If you read my most recent post on Veterans using the social media application Whisper to discuss PTSD, then you know that it’s not the only condition Veterans are making use of the app for lately. Posts regarding Military Sexual Trauma, which is closely associated with PTSD, have been appearing a lot more often. A lot of Veterans who have been sexually assaulted or raped while serving are taking to Whisper to discuss these situations. In my post regarding Whisper and PTSD I stated that I believed using this platform to discuss traumatic events was a great first step in seeking treatment. The same holds true for MST. For men and women who have been involved in a sexual assault or rape, using this platform can be a great start because the Veteran remains anonymous. Unlike the PTSD blog post though, I want to address the next steps in pursuing an MST claim, and how social media can play a part in that process.
Please Note: MST is a claim that is filed with PTSD. Usually the claim will read “PTSD to include Military Sexual Trauma.” Though PTSD and MST go together, we want to address them separately for the purpose of the blog. The end result will make it easier for individuals searching for MST information to find what they need.
In order to get more accurate information I had a discussion with Heather Vanhoose, our lead VA Attorney, to discuss what steps a Veteran pursuing MST needs to do for a successful claim. Heather is very passionate about MST cases. She has a lot of experience in arguing such cases, as well as evaluating them for representation.
Heather said one of the most important things any Veteran can do to service connect for MST is to seek treatment. Counseling through the VA or private doctor will help provide evidence for the VA. This will also help illustrate how the event or events are affecting you now. This needs to be established in order to show that your claim is chronic.
We realize that a lot of sexual assaults take place, but are not reported. Heather was quick to point out that this does not mean that you can’t service connect for MST. Instead you simply have to show how this affected you while serving. Heather stated that this can be done by showing markers from your time in service. For instance, if you had no disciplinary actions taken against you prior to the assault, and then had multiple write ups after, then this would be a marker. You were on one path prior to the assault, and then after you went a different direction. Heather went on to say that a lot of these assaults happen when someone is new to military service. In this case you can show what you were like in high school compared to your time in the military. An example would be if you were an honor student in high school but then had a lot of issues with your superiors in the military, it could be a sign of an assault.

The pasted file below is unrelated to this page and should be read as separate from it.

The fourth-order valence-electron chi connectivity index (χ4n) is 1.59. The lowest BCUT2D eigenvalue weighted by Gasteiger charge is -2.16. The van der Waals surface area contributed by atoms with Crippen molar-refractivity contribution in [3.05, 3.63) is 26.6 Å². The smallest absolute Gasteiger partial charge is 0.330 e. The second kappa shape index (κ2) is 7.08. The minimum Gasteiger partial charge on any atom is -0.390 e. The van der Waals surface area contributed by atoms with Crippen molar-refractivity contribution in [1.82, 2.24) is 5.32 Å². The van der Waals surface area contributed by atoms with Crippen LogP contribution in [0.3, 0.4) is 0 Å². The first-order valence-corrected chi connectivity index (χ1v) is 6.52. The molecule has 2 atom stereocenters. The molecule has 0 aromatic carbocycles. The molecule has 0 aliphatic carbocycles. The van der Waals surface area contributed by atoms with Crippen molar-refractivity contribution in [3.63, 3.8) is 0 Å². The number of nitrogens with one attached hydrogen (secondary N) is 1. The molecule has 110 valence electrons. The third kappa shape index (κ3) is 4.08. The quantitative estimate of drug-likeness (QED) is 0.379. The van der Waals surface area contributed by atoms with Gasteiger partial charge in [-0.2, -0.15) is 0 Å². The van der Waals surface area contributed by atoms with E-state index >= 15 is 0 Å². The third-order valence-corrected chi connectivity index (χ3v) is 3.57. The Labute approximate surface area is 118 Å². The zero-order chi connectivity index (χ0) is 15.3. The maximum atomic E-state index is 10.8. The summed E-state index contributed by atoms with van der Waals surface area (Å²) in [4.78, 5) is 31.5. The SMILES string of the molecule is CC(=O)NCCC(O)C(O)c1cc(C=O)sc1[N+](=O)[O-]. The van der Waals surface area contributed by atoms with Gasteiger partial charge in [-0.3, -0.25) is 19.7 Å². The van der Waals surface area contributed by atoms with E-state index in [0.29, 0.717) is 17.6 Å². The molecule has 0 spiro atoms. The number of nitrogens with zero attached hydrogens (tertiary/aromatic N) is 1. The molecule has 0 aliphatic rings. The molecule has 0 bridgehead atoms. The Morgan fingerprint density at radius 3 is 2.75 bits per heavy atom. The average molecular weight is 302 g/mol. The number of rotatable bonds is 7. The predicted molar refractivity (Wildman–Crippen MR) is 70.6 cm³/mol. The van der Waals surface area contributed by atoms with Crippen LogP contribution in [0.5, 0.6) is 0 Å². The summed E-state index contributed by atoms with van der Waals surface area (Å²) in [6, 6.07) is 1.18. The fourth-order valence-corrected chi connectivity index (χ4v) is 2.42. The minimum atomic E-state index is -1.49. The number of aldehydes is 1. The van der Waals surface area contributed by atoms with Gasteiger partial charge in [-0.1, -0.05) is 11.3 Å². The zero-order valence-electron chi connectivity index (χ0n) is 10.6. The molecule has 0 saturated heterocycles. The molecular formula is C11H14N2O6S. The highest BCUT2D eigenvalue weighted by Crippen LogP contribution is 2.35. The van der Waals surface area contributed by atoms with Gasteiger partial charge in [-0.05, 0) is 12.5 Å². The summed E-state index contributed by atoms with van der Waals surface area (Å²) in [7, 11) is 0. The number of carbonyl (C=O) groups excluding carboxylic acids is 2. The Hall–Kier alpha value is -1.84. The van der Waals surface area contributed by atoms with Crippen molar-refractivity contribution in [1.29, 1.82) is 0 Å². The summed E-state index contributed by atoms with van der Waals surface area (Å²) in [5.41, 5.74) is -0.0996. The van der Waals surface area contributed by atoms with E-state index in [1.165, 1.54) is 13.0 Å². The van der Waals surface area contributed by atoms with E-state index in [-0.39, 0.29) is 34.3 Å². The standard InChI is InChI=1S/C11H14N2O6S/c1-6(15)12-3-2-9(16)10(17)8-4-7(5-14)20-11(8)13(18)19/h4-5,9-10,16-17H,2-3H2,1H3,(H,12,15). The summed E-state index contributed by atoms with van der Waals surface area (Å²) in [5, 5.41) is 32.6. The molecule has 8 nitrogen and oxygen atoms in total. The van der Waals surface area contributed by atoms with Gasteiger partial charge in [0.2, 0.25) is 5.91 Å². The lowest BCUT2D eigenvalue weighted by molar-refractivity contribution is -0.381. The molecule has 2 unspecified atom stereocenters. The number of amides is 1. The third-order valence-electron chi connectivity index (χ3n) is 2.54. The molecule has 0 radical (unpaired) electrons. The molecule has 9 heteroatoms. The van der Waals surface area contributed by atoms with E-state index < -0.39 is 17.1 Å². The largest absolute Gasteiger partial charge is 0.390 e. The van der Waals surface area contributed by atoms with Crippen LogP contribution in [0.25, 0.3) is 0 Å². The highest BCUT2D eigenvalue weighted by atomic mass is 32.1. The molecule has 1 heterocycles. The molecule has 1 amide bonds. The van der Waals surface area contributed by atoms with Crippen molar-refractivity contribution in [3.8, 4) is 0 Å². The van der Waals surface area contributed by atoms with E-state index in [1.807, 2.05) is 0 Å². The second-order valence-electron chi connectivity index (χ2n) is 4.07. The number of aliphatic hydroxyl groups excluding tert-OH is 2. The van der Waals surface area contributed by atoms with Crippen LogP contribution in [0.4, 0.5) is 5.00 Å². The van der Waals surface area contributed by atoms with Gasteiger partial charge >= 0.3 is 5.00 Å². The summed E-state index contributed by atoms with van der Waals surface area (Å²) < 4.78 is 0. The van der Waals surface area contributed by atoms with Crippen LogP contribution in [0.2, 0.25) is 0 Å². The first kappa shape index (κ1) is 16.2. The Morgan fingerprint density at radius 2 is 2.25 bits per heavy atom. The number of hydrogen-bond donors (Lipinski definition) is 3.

Another marker described by Heather was MOS changes. If a Veteran served for a while, had one MOS, and then changed to another later on, it could be a sign of MST. A better example of this is if the Veteran had one MOS for a long period of time, and then changed several times after that first period, it would be a sign that something may have occurred.
When I said to Heather that I was writing this blog because of something I found in social media, she talked about how she has heard of Veterans using Facebook to find others who have been sexually assaulted. She pointed out one case in particular in which a Veteran used Facebook to find someone who served with him and was able to write about the assault. This in turn led to the favorable decision. Regardless if you find a community for your former unit, or simply find someone who served with you, their statements can make a world of difference in your case. Taking this a step further, finding other individuals who were sexually assaulted or raped by the same individual will not only be beneficial for your case, it can likely do a lot to help you cope with the Military Sexual Trauma.
Sexual assault, rape, and unwanted sexual attention occur for too often in today’s military. Too often it goes unreported and the perpetrators often don’t face disciplinary action. When I first started working for this firm I was shocked by the number of Veterans I spoke to who were involved in a Military Sexual Trauma. I was especially surprised by the amount of men who were either assaulted or raped while serving. Heather told me that this actually has to do with the fact that there are simply more men serving as a whole. It’s the reason why we personally see more men with claims than women. As whole though, when you adjust the numbers per capita, women are actually assaulted more often. Really the point I want to make is that it happens too much. There is a lot of national attention getting focused on MST now, and hopefully this will become a thing of the past very soon.
If you want to learn more about what our firm can do to assist you with an MST claim, give us a call for a free consultation. Our toll-free number is 1-877-526-3457. You can also fill out this form to be contacted by a member of our staff.